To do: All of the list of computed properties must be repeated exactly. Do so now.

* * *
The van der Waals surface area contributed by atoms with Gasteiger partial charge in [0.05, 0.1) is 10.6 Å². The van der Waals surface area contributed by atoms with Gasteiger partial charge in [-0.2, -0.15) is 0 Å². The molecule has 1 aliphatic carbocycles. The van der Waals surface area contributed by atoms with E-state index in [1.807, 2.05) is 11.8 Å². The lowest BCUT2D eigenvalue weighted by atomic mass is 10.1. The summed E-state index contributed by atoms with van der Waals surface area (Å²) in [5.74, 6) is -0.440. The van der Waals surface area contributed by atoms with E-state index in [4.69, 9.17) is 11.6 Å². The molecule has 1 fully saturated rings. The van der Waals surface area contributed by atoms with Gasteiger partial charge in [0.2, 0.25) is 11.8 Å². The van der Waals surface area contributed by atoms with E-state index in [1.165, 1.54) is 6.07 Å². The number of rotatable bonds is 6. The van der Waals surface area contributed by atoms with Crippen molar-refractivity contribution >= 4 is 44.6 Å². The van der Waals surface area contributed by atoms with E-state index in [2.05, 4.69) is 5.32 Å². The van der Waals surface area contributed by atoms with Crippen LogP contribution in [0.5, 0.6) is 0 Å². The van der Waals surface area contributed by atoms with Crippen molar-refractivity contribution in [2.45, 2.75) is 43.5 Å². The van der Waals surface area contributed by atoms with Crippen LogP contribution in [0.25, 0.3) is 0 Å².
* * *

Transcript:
The van der Waals surface area contributed by atoms with Gasteiger partial charge in [0.05, 0.1) is 10.6 Å². The van der Waals surface area contributed by atoms with Gasteiger partial charge in [-0.2, -0.15) is 0 Å². The molecule has 1 aliphatic carbocycles. The van der Waals surface area contributed by atoms with E-state index in [1.807, 2.05) is 11.8 Å². The lowest BCUT2D eigenvalue weighted by atomic mass is 10.1. The summed E-state index contributed by atoms with van der Waals surface area (Å²) in [5.74, 6) is -0.440. The van der Waals surface area contributed by atoms with E-state index in [4.69, 9.17) is 11.6 Å². The molecule has 1 fully saturated rings. The van der Waals surface area contributed by atoms with Gasteiger partial charge in [0.2, 0.25) is 11.8 Å². The van der Waals surface area contributed by atoms with E-state index in [1.165, 1.54) is 6.07 Å². The number of rotatable bonds is 6. The van der Waals surface area contributed by atoms with Crippen molar-refractivity contribution >= 4 is 44.6 Å². The van der Waals surface area contributed by atoms with E-state index in [2.05, 4.69) is 5.32 Å². The van der Waals surface area contributed by atoms with Crippen LogP contribution in [0.5, 0.6) is 0 Å². The van der Waals surface area contributed by atoms with Crippen molar-refractivity contribution in [2.45, 2.75) is 43.5 Å². The van der Waals surface area contributed by atoms with Crippen LogP contribution in [0.25, 0.3) is 0 Å².